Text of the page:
Race Walking vs. Power Walking
The terms race walking and power walking appear similar, but the two activities are different in many ways. Race walking is physically much more intense than power walking and is a competitive Olympic sport that is strictly regulated in the United States and internationally. Power walking, which is not a regulated sport, is a method of walking faster than normal for fitness and health. While power walking is faster than regular walking, race walking can be faster than running.
Race walking is an international Olympic sport with specific rules ensuring it's done properly. According to United States of America Track and Field, which oversees race walking in the United States, "Race walking is a progression of steps so taken that the walker makes contact with the ground so that no visible loss of contact occurs." Race walkers are judged in competition to make sure one of their two feet remains touching the ground at all times and to ensure they don't lapse into running.
Power walking, also known as fitness walking and health walking, is slower and not as rigorous as race walking. It's embraced by many people as an effective and easy method for losing weight and staying in good shape. Unlike going for a stroll, power walking involves swinging your arms in an exaggerated back and forth motion in rhythm to your steps, taking long strides and hitting the ground with your heel first as you propel yourself forward as quickly as possible.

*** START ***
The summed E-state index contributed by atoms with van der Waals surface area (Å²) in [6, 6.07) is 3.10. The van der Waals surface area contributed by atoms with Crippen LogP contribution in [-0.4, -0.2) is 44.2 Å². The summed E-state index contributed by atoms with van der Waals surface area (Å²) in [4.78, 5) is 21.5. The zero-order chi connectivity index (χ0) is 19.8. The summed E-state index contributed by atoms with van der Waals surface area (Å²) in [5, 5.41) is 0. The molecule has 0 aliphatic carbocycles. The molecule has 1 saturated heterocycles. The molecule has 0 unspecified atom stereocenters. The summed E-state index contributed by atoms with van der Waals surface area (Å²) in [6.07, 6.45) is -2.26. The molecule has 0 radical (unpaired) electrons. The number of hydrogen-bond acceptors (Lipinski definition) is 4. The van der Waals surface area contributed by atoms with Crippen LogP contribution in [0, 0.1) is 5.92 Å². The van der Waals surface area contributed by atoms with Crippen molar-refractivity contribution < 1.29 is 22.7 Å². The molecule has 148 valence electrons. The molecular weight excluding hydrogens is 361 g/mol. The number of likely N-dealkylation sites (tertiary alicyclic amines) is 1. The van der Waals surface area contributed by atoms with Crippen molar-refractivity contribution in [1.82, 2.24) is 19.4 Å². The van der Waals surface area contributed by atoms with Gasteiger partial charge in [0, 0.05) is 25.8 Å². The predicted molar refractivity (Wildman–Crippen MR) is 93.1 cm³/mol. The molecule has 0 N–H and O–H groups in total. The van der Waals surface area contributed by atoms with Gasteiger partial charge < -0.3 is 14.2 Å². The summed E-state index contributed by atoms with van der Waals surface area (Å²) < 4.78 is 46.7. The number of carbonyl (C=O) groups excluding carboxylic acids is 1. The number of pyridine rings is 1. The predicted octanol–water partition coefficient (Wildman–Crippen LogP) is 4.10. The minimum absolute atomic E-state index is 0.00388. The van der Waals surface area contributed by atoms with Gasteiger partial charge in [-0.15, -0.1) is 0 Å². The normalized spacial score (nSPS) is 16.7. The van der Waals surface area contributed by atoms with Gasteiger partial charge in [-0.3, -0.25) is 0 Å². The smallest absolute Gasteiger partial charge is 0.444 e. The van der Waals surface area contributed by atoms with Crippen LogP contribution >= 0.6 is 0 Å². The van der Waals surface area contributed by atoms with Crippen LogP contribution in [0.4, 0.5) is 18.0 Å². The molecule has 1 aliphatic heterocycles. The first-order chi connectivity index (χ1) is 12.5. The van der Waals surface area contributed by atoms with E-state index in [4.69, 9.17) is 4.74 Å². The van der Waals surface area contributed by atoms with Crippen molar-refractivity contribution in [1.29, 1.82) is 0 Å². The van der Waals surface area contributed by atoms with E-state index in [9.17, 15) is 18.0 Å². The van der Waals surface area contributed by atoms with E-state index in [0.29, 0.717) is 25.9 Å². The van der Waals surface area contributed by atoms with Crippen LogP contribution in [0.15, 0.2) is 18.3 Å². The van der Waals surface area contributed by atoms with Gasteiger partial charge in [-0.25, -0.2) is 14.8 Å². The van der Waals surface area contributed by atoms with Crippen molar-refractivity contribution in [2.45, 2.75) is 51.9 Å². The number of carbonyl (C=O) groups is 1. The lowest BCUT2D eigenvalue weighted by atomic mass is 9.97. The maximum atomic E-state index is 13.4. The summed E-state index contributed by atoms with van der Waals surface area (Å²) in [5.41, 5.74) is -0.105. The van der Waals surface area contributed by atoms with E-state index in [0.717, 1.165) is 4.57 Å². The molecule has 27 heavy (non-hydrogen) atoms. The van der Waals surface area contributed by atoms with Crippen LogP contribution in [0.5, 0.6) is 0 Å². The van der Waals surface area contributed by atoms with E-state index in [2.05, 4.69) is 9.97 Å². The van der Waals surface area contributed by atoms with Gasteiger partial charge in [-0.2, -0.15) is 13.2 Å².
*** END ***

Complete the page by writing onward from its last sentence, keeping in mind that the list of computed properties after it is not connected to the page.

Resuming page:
You can measure the different intensities of power walking and race walking by the number of calories each exercise burns. According to the calorie calculator at NurtriStrategy.com, if you weigh 155 pounds, walking at a brisk, power walk pace of 3.5 miles per hour burns 267 calories per hour. If you step up that pace into the more intense power walking zone of 4 mph, you'll be burning 352 calories per hour. If you turn that into a race walk -- which can be more than 8 mph for world record holders -- you'll burn 457 calories per hour.
While the intensity level of each walking style is very different, both exercises share many positive aspects; like building your cardiovascular endurance. Walking at a fast pace tones almost all the muscle groups in your body, gets you in all-around good shape and effectively burns calories. Both sports are also very inexpensive because they require very little special equipment, aside from a sturdy pair of sneakers or walking shoes.
A journalist and writer since 1987, Alex O'Meara has worked for the "Baltimore Sun," City News Bureau of Chicago, "Newsday" and NBC. Author of the healthcare expose, "Chasing Medical Miracles: The Promise and Perils and Clinical Trials," O'Meara has completed several marathons and holds a B.A. in English from Long Island University.